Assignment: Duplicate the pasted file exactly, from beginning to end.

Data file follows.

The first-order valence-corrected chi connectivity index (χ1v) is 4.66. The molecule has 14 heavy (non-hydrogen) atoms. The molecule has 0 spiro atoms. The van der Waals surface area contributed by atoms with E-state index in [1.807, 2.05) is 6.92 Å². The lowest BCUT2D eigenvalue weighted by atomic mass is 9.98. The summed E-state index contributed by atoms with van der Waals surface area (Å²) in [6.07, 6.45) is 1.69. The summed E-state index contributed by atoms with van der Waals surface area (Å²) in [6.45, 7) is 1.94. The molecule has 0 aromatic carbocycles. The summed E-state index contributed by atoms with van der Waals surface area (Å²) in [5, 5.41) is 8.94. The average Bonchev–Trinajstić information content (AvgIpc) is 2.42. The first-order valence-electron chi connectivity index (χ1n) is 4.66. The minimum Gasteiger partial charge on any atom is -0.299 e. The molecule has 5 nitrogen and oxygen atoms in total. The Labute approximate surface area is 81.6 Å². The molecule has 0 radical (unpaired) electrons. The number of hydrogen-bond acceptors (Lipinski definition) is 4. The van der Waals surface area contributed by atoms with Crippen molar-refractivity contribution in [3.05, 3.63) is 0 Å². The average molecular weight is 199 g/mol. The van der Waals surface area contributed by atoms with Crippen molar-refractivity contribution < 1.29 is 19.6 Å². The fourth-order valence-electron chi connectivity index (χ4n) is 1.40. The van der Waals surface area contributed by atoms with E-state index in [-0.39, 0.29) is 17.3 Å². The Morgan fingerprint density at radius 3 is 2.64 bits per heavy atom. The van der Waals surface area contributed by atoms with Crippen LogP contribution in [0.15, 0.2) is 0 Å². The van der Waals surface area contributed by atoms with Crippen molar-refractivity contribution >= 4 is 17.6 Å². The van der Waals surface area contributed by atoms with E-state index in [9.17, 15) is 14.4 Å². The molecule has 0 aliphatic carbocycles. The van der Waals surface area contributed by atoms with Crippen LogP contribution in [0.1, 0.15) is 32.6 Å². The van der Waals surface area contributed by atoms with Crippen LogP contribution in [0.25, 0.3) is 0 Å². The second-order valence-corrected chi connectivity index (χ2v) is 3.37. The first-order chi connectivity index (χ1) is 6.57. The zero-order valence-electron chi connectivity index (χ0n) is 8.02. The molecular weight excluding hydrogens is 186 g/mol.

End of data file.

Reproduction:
The first-order valence-corrected chi connectivity index (χ1v) is 4.66. The molecule has 14 heavy (non-hydrogen) atoms. The molecule has 0 spiro atoms. The van der Waals surface area contributed by atoms with E-state index in [1.807, 2.05) is 6.92 Å². The lowest BCUT2D eigenvalue weighted by atomic mass is 9.98. The summed E-state index contributed by atoms with van der Waals surface area (Å²) in [6.07, 6.45) is 1.69. The summed E-state index contributed by atoms with van der Waals surface area (Å²) in [6.45, 7) is 1.94. The molecule has 0 aromatic carbocycles. The summed E-state index contributed by atoms with van der Waals surface area (Å²) in [5, 5.41) is 8.94. The average Bonchev–Trinajstić information content (AvgIpc) is 2.42. The first-order valence-electron chi connectivity index (χ1n) is 4.66. The minimum Gasteiger partial charge on any atom is -0.299 e. The molecule has 5 nitrogen and oxygen atoms in total. The Labute approximate surface area is 81.6 Å². The molecule has 0 radical (unpaired) electrons. The number of hydrogen-bond acceptors (Lipinski definition) is 4. The van der Waals surface area contributed by atoms with Crippen molar-refractivity contribution in [3.05, 3.63) is 0 Å². The average molecular weight is 199 g/mol. The van der Waals surface area contributed by atoms with Crippen molar-refractivity contribution < 1.29 is 19.6 Å². The fourth-order valence-electron chi connectivity index (χ4n) is 1.40. The van der Waals surface area contributed by atoms with E-state index in [-0.39, 0.29) is 17.3 Å². The Morgan fingerprint density at radius 3 is 2.64 bits per heavy atom. The van der Waals surface area contributed by atoms with Crippen LogP contribution in [0.15, 0.2) is 0 Å². The van der Waals surface area contributed by atoms with Crippen molar-refractivity contribution >= 4 is 17.6 Å². The van der Waals surface area contributed by atoms with E-state index in [9.17, 15) is 14.4 Å². The molecule has 0 aliphatic carbocycles. The van der Waals surface area contributed by atoms with Crippen LogP contribution in [0.1, 0.15) is 32.6 Å². The van der Waals surface area contributed by atoms with Crippen LogP contribution in [0.25, 0.3) is 0 Å². The second-order valence-corrected chi connectivity index (χ2v) is 3.37. The first-order chi connectivity index (χ1) is 6.57. The zero-order valence-electron chi connectivity index (χ0n) is 8.02. The molecular weight excluding hydrogens is 186 g/mol.